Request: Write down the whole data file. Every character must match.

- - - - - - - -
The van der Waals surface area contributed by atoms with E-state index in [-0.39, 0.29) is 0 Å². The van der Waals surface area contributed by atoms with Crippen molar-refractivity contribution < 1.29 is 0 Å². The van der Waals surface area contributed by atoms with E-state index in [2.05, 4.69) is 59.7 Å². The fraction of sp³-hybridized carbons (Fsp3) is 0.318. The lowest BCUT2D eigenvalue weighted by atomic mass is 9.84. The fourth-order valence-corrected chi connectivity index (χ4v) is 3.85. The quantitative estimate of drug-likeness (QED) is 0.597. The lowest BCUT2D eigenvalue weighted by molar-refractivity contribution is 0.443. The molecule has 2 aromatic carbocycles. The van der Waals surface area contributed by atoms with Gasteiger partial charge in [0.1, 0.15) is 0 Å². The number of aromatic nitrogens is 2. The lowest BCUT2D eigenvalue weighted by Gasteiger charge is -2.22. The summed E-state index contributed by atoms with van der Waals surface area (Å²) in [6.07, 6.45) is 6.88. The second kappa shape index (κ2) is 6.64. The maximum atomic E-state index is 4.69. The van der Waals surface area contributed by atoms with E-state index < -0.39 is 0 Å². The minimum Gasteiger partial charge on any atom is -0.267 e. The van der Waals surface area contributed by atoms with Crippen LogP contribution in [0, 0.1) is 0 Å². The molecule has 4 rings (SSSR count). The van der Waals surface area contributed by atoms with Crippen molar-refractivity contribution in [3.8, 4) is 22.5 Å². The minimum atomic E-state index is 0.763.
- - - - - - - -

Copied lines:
The van der Waals surface area contributed by atoms with E-state index in [-0.39, 0.29) is 0 Å². The van der Waals surface area contributed by atoms with Crippen molar-refractivity contribution < 1.29 is 0 Å². The van der Waals surface area contributed by atoms with E-state index in [2.05, 4.69) is 59.7 Å². The fraction of sp³-hybridized carbons (Fsp3) is 0.318. The lowest BCUT2D eigenvalue weighted by atomic mass is 9.84. The fourth-order valence-corrected chi connectivity index (χ4v) is 3.85. The quantitative estimate of drug-likeness (QED) is 0.597. The lowest BCUT2D eigenvalue weighted by molar-refractivity contribution is 0.443. The molecule has 2 aromatic carbocycles. The van der Waals surface area contributed by atoms with Gasteiger partial charge in [0.1, 0.15) is 0 Å². The number of aromatic nitrogens is 2. The lowest BCUT2D eigenvalue weighted by Gasteiger charge is -2.22. The summed E-state index contributed by atoms with van der Waals surface area (Å²) in [6.07, 6.45) is 6.88. The second kappa shape index (κ2) is 6.64. The maximum atomic E-state index is 4.69. The van der Waals surface area contributed by atoms with E-state index < -0.39 is 0 Å². The minimum Gasteiger partial charge on any atom is -0.267 e. The van der Waals surface area contributed by atoms with Crippen LogP contribution in [0, 0.1) is 0 Å². The molecule has 4 rings (SSSR count). The van der Waals surface area contributed by atoms with Crippen molar-refractivity contribution in [3.8, 4) is 22.5 Å². The minimum atomic E-state index is 0.763.